Courtland Milloy, my colleague and a veteran local columnist at The Washington Post, has written an important and powerful piece on this subject, titled “Obama administration delivers ‘a nasty surprise’ to black college students, parents,” which you can read here.
“We’re getting calls and e-mails from parents, at least two and three a day, saying the denial of their student loans is a disaster,” said Johnny Taylor, president of the Washington-based Thurgood Marshall College Fund. “You have black students from low-income households about to enter college or already there and pressing towards graduation, persisting just as Obama urged them to do, only to have his administration pull the rug out from under them.”
In the past year, for historically black colleges and universities (HCBU), the Obama administration’s policies have led to a 36 percent drop in the volume of parent loans. That translated into an annual cut of more than $150 million.
The reason, according to Education Secretary Arne Duncan, is to prevent parents from taking on too much debt — which is as patronizing as it is hypocritical. In April, Obama announced that he was pushing to make more home loans available to people with weak credit.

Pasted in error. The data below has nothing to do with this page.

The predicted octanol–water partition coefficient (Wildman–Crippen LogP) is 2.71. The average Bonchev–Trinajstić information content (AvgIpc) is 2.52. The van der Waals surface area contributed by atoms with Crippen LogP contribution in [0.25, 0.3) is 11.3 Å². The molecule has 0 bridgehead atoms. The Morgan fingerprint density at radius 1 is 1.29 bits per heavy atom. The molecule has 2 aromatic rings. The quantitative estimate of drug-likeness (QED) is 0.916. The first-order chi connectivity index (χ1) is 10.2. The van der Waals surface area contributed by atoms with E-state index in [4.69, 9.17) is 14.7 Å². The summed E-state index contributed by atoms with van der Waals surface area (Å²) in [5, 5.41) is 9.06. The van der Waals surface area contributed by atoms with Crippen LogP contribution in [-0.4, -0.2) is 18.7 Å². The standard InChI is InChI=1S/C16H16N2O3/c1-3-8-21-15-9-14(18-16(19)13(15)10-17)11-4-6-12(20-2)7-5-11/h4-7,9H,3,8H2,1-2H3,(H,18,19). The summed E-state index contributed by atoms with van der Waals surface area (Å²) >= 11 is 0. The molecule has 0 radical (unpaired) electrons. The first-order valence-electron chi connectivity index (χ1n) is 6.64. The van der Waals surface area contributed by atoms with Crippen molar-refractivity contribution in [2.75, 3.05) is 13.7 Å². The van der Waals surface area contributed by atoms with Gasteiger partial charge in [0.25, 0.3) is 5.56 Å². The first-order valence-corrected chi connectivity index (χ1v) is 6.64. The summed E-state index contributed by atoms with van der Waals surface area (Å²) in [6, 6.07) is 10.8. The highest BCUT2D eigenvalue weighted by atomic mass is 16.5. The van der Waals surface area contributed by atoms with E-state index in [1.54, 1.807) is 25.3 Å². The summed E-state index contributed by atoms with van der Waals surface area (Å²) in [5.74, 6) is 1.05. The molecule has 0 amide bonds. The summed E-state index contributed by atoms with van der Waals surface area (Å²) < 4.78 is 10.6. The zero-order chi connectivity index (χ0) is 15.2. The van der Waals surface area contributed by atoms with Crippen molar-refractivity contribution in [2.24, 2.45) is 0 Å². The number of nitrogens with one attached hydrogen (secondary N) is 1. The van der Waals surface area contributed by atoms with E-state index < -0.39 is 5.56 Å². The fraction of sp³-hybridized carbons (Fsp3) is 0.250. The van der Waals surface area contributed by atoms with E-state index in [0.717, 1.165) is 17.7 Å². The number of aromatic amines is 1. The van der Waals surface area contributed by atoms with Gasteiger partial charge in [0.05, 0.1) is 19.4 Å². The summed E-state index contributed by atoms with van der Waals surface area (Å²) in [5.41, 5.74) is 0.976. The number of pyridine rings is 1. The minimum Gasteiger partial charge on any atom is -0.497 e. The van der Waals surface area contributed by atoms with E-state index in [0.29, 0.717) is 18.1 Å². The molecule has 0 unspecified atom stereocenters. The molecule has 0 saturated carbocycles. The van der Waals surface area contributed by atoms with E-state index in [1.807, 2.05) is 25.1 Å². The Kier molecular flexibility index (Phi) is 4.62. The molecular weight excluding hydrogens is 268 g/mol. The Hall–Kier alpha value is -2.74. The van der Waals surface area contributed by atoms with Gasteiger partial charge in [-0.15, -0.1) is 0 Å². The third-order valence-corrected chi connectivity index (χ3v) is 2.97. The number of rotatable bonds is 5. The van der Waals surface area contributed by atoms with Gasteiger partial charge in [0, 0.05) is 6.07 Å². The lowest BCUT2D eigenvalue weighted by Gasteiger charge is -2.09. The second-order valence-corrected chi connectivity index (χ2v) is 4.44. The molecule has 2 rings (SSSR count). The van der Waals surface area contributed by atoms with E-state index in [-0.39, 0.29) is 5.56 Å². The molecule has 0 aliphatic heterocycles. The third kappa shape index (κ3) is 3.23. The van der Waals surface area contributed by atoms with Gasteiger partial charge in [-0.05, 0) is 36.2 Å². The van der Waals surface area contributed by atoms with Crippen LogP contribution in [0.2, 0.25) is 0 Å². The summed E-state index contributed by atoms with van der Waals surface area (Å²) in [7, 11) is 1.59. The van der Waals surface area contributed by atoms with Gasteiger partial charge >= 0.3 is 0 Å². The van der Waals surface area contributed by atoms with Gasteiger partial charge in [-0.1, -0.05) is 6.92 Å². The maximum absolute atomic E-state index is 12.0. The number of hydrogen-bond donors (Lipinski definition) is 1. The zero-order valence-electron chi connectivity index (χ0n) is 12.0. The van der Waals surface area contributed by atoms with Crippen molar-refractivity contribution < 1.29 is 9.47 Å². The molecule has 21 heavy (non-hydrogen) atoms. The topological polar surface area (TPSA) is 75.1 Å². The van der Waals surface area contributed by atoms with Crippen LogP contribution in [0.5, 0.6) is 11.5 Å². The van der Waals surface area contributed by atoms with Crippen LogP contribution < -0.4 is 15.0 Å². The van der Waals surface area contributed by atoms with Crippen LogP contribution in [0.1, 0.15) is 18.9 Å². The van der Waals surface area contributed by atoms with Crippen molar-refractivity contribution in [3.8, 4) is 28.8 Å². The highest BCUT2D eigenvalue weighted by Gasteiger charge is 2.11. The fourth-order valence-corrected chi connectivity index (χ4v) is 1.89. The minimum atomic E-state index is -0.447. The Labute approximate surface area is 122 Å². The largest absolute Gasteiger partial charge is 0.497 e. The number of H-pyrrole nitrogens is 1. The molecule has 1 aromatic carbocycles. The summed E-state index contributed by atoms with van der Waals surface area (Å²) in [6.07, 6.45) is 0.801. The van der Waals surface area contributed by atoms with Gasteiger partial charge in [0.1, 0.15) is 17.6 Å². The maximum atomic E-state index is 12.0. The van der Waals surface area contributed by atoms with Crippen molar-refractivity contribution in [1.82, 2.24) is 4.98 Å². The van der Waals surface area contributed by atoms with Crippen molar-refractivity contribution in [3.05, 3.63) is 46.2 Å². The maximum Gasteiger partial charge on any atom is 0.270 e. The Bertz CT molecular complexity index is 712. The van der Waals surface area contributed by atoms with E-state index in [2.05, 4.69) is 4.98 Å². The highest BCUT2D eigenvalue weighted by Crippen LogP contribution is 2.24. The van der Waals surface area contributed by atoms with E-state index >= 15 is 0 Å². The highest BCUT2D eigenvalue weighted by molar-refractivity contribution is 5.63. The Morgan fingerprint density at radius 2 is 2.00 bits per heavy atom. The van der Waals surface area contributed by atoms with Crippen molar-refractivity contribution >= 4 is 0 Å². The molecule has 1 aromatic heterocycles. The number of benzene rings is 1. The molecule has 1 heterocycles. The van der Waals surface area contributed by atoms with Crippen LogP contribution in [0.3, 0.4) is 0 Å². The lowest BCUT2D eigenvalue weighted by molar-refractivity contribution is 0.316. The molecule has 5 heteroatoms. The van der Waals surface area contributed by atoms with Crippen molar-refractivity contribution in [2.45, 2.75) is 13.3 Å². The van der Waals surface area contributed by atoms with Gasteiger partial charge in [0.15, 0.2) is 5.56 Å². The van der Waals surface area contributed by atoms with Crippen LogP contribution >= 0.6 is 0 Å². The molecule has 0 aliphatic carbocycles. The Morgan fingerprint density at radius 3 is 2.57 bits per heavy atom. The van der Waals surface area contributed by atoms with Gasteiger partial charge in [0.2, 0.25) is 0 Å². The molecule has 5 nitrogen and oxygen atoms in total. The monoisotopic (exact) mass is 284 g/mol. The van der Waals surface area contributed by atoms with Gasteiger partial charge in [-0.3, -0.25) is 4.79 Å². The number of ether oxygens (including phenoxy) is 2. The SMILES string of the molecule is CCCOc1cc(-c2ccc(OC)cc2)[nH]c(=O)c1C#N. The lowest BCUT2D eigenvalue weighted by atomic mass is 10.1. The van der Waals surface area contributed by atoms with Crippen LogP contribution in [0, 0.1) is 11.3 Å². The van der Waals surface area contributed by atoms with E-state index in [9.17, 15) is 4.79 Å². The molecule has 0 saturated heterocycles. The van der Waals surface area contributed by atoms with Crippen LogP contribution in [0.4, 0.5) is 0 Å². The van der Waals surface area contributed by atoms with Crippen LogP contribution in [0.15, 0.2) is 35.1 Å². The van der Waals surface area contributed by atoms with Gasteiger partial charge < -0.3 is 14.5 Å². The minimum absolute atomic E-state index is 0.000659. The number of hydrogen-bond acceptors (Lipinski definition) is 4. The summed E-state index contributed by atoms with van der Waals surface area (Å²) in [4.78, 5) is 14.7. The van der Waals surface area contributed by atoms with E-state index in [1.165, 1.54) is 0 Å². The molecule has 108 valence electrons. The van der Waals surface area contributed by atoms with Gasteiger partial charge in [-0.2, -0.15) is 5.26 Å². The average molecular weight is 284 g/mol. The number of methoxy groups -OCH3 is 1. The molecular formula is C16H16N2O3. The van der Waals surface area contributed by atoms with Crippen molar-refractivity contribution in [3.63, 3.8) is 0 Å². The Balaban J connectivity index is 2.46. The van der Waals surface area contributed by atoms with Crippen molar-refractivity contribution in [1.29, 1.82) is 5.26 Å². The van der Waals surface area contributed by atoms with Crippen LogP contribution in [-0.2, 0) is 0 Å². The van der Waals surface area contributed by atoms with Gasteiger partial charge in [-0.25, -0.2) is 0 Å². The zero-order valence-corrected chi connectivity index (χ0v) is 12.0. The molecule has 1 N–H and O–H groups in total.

He says it’s part of an effort to improve the economy, as if having an educated workforce is not.
Moreover, according to the Congressional Budget Office, the federal government stands to rake in $51 billion in profits from student loans this year. That means a whole lot of parents are paying off those loans.
Nevertheless, from Howard University in the District to Morehouse and Spelman colleges in Atlanta, enrollment at HBCUs is declining as the realities of Obama’s revamped loan policies make a mockery of his high-flung rhetoric.
“It is particularly ironic that at a time when this administration has set a goal to increase the nation’s college graduation rate to 60 percent by 2020, this policy shift occurs that will make reaching the goal impossible,” said Cheryl Smith, senior vice president for public policy and government at the United Negro College Fund. “The tougher credit criteria are having a disparate impact on underrepresented minority students, the very ones that stand to benefit the most from a college education.”
Milloy, outraged at by the results of the new rules, blasts the president for the adopting the policy. Again, here’s the post. Read it.